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Speeding Up Response to FoIA Requests

Magazine article Editor & Publisher

Speeding Up Response to FoIA Requests

Article excerpt

All Justice Department employees who play any role in handling Freedom of Information Act requests, for the first time ever, will be rated on how quickly, thoroughly and efficiently they handle the request.

The order, issued by Attorney General Janet Reno, will make such efficient handling part of the staffers' job descriptions and it will be considered in their job evaluations.

"Timely performance of our responsibilities to FoIA/PA [Privacy Act] requesters requires more than the efforts of Fola personnel; it requires the cooperation of all non-FoIA personnel who receive, transmit and review potentially releasable information," Reno wrote in her memo outlining the plan.

"Our analysis of the historic FoIA/PA backlog problem in the department has shown that steps taken before the actual processing stage by FoIA personnel contribute to significant delay in responding to requesters," she continued.

Each component head - including the FBI, Drug Enforcement Administration, Marshalls Service and Immigration and Naturalization Service - was directed to develop new, mandatory performance standards for all employees, even non-FoIA personnel, involved in processing the requests.

In the past, only those staffers who processed requests full time were held up to performance standards and graded on how well they did.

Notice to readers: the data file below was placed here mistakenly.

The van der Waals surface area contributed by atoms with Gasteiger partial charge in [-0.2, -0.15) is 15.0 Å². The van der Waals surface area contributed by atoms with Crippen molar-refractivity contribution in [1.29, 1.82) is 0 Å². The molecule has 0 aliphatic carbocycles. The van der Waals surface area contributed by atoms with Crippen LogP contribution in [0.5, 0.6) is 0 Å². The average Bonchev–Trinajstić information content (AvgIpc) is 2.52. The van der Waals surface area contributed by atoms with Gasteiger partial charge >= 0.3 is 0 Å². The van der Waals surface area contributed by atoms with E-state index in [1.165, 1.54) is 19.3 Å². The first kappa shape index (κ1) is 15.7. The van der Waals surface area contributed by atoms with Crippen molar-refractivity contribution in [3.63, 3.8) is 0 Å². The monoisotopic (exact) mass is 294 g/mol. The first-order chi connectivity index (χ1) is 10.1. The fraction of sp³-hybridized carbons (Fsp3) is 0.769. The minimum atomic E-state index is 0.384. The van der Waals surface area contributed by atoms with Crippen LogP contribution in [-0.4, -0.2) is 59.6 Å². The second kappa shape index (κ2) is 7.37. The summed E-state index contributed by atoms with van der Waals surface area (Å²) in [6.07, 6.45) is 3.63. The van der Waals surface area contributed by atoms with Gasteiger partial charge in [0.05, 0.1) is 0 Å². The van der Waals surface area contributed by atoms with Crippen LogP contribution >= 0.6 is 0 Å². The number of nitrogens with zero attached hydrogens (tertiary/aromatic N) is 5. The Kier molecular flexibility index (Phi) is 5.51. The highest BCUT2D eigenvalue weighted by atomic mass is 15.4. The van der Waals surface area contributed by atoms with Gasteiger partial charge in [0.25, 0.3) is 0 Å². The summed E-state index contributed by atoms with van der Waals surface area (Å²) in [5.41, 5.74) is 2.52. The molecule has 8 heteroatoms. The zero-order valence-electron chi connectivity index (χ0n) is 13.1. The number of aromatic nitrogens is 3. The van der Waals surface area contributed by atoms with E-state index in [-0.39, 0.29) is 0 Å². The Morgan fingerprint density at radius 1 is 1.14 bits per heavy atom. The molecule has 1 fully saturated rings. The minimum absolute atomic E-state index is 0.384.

"I want to emphasize the fact that we all have a role in making FoIA work," Reno stated.

Journalists praised the action, but also pointed out that it does not necessarily mean more information will be forthcoming.

Society of Professional Journalists president Reginald Stuart was so impressed by Reno's order - "I almost fainted when I read it," he said - that he sent her a letter commending the action.

"This is a major move forward by a key federal agency," said Stuart, assistant news editor for Knight-Ridder in Washington. "It's recognition that FoIA is important to restoring the public's trust in government.

"I hope other agencies will quickly follow suit and make FoIA compliance one of the yardsticks by which an employee's performance is measured," he added.

"I don't know anything on the horizon which prompted this, which is good. A good decision about making government more responsive should not be precipitated by necessity but by plain, old common sense. Maybe there was something lurking around that we don't know about, but this seems to be a plain, old, good decision based on common sense.

Stuart said that Reno "deserves a lot of praise" for this action.

"This says that everybody up and down the line is responsible for making it work", he said, adding, "It doesn't necessarily mean you're going to get more information out of government, just more action out of government."

Stuart's accolades were mirrored by SPJ Freedom of Information chair Lucy Dalglish, an attorney with Dorsey & Whitney in Minneapolis.

"I think it's great", she said. "There are some things the Justice Department has done that are not wonderful, but one thing Reno has been good at is coming out and saying openness is valuable."

Dalglish pointed out that this action can be traced back to meetings in 1992, when journalists met with then-new administration officials to discuss access to information issues.

One suggestion was to make FoIA compliance part of someone's job description.

"I think she has done a lot just by setting a tone," Dalglish said of Reno. …

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